Lazarus, SC, Chinchilli, VM, Rollings, NJ, Boushey, HA, Cherniack, R, Craig, TJ, Deykin, A, DiMango, E, Fish, JE, Ford, JG, Israel, E, Kiley, J, Kraft, M, Lemanske, RF, Leone, FT, Martin, RJ, Pesola, GR, Peters, SP, Sorkness, CA, Szefler, SJ, Wechsler, ME & Fahy, JV 2007, 'Smoking affects response to inhaled corticosteroids or leukotriene receptor antagonists in asthma', American Journal of Respiratory and Critical Care Medicine, vol. 175, no. 8, pp. 783-790. https://doi.org/10.1164/rccm.200511-1746OC
Lazarus, Stephen C. ; Chinchilli, Vernon M. ; Rollings, Nancy J. ; Boushey, Homer A. ; Cherniack, Reuben ; Craig, Timothy J. ; Deykin, Aaron ; DiMango, Emily ; Fish, James E. ; Ford, Jean G. ; Israel, Elliot ; Kiley, James ; Kraft, Monica ; Lemanske, Robert F. ; Leone, Frank T. ; Martin, Richard J. ; Pesola, Gene R. ; Peters, Stephen P. ; Sorkness, Christine A. ; Szefler, Stanley J. ; Wechsler, Michael E. ; Fahy, John V. / Smoking affects response to inhaled corticosteroids or leukotriene receptor antagonists in asthma. In: American Journal of Respiratory and Critical Care Medicine. 2007 ; Vol. 175, No. 8. pp. 783-790.
@article{895ec3d47aa74e90be76a7a89ecebbdb,
title = "Smoking affects response to inhaled corticosteroids or leukotriene receptor antagonists in asthma",
abstract = "Rationale: One-quarter to one-third of individuals with asthma smoke, which may affect response to therapy and contribute to poor asthma control. Objectives: To determine if the response to an inhaled corticosteroid or a leukotriene receptor antagonist is attenuated in individuals with asthma who smoke. Methods: In a multicenter, placebo-controlled, double-blind, doubledummy, crossover trial, 44 nonsmokers and 39 light smokers with mild asthma were assigned randomly to treatment twice daily with inhaled beclomethasone and once daily with oral montelukast. Measurements and Main Results: Primary outcome was change in prebronchodilator FEV1 in smokers versus nonsmokers. Secondary outcomes included peak flow, PC20 methacholine, symptoms, quality of life, and markers of airway inflammation. Despite similar FEV1, bronchodilator response, and sensitivity to methacholine at baseline, subjects with asthma who smoked had significantly more symptoms, worse quality of life, and lower daily peak flow than nonsmokers. Adherence to therapy did not differ significantly between smokers and nonsmokers, or between treatment arms. Beclomethasone significantly reduced sputum eosinophils and eosinophil cationic protein (ECP) in both smokers and nonsmokers, but increased FEV1 (170 ml, p = 0.0003) only in nonsmokers. Montelukast significantly increased A.M. peak flow in smokers (12.6 L/min, p = 0.002), but not in nonsmokers. Conclusions: In subjects with mild asthma who smoke, the response to inhaled corticosteroids is attenuated, suggesting that adjustments to standard therapy may be required to attain asthma control. The greater improvement seen in some outcomes in smokers treated with montelukast suggests that leukotrienes may be important in this setting. Larger prospective studies are required to determine whether leukotriene modifiers can be recommended for managing asthma in patients who smoke.",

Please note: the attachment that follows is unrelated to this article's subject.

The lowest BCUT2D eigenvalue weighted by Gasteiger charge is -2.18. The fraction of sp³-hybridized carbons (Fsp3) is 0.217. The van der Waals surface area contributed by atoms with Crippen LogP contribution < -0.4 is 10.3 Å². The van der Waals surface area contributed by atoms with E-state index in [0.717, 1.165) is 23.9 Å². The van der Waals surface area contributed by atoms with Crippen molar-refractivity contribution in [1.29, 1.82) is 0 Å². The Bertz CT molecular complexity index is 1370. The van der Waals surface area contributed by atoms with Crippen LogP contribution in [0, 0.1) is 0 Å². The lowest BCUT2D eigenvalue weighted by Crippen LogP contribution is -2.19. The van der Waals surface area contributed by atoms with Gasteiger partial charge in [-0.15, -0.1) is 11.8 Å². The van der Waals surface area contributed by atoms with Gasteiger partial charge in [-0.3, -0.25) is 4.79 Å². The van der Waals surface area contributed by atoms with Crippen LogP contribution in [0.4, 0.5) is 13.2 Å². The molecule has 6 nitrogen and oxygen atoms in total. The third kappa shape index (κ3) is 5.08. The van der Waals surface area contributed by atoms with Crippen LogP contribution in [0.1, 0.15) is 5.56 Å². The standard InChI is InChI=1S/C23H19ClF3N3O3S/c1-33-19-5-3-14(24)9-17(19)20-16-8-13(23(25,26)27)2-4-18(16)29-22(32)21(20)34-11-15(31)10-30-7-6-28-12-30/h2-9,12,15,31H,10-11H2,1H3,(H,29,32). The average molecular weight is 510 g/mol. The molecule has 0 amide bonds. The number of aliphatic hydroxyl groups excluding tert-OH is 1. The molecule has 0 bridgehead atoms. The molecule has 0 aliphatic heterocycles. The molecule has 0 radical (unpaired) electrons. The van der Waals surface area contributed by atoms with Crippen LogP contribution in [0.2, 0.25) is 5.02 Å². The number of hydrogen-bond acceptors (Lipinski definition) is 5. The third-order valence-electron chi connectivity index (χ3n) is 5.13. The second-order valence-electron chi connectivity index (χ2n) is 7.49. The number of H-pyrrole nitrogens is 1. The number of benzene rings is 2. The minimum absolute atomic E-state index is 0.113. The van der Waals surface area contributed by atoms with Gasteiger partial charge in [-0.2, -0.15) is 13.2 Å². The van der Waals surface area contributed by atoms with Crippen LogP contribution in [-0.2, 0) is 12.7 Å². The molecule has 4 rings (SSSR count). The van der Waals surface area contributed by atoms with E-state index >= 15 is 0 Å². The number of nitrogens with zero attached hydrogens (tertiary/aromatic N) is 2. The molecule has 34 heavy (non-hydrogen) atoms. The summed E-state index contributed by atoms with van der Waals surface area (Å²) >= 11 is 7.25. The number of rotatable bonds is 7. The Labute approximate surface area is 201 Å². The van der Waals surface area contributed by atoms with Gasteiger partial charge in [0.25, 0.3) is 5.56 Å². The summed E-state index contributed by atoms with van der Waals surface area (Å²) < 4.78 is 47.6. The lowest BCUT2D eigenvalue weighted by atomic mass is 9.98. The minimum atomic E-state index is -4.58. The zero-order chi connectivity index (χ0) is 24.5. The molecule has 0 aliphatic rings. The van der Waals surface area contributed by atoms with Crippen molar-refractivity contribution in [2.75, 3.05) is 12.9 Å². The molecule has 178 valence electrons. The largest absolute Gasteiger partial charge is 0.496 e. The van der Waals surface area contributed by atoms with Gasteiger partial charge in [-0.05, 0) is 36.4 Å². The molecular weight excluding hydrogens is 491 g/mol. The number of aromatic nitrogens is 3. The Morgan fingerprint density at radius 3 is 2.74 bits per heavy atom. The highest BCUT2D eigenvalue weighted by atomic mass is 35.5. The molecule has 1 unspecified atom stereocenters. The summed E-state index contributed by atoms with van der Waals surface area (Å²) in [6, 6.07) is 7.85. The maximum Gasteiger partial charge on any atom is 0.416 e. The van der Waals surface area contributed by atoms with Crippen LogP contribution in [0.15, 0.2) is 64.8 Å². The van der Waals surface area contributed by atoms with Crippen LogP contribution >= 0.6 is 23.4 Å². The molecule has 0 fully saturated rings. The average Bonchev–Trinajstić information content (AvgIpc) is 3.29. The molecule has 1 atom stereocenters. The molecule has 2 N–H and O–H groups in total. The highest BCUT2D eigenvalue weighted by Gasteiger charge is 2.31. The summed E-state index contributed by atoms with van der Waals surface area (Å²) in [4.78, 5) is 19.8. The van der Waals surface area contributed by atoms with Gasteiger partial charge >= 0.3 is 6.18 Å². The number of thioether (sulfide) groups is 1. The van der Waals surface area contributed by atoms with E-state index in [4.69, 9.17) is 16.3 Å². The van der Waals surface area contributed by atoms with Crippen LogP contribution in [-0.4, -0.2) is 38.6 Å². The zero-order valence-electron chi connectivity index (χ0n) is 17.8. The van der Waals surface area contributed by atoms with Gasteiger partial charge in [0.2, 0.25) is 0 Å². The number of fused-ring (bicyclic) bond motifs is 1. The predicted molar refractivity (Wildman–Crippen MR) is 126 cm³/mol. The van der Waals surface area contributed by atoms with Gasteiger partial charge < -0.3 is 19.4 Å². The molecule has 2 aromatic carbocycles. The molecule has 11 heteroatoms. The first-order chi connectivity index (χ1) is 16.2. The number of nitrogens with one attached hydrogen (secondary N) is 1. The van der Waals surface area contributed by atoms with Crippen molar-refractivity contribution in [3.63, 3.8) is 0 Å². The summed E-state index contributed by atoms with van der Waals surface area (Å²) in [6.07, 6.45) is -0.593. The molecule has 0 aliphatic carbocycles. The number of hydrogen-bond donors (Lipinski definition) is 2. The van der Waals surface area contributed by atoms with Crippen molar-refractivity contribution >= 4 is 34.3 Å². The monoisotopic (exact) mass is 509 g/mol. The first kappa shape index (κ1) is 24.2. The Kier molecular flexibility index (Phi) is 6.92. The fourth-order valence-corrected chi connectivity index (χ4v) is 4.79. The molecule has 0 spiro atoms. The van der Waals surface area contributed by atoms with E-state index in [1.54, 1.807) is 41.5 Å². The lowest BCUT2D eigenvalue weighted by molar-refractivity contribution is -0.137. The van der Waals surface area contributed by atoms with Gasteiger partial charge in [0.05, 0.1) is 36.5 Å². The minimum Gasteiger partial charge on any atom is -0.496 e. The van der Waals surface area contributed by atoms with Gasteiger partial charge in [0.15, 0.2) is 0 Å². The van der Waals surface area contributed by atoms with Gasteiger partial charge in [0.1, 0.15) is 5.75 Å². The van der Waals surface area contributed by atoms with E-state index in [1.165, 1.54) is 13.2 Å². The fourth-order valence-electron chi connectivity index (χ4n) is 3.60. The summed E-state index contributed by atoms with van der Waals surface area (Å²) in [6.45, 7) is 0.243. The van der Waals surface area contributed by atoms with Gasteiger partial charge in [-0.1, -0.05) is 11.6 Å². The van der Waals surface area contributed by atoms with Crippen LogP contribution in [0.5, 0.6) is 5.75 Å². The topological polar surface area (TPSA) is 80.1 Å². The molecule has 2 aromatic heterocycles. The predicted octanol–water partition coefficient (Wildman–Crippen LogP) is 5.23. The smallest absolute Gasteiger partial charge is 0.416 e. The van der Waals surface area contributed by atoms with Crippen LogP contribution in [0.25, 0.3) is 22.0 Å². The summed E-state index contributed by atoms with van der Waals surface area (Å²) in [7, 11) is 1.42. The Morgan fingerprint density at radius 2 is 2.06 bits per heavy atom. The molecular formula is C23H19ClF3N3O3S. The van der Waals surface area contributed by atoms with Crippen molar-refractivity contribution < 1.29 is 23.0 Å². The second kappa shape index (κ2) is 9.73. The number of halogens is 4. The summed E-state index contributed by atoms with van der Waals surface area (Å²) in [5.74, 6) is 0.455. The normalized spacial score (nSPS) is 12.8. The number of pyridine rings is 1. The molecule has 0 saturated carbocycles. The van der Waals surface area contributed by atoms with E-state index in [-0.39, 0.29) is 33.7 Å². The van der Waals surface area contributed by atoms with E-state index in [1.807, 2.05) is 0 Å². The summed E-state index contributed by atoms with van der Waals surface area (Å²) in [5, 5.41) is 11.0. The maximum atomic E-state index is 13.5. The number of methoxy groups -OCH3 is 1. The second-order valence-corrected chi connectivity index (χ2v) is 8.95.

keywords = "Antiasthmatic agents, Corticosteroids, Leukotrienes, Smoking adverse effects",
author = "Lazarus, {Stephen C.} and Chinchilli, {Vernon M.} and Rollings, {Nancy J.} and Boushey, {Homer A.} and Reuben Cherniack and Craig, {Timothy J.} and Aaron Deykin and Emily DiMango and Fish, {James E.} and Ford, {Jean G.} and Elliot Israel and James Kiley and Monica Kraft and Lemanske, {Robert F.} and Leone, {Frank T.} and Martin, {Richard J.} and Pesola, {Gene R.} and Peters, {Stephen P.} and Sorkness, {Christine A.} and Szefler, {Stanley J.} and Wechsler, {Michael E.} and Fahy, {John V.}",
year = "2007",
month = "4",
day = "14",
doi = "10.1164/rccm.200511-1746OC",
language = "English (US)",
volume = "175",
pages = "783--790",
journal = "American Journal of Respiratory and Critical Care Medicine",
issn = "1073-449X",
publisher = "American Thoracic Society",
number = "8",

}

TY - JOUR

T1 - Smoking affects response to inhaled corticosteroids or leukotriene receptor antagonists in asthma

AU - Lazarus, Stephen C.

AU - Chinchilli, Vernon M.

AU - Rollings, Nancy J.

AU - Boushey, Homer A.

AU - Cherniack, Reuben

AU - Craig, Timothy J.

AU - Deykin, Aaron

AU - DiMango, Emily

AU - Fish, James E.

AU - Ford, Jean G.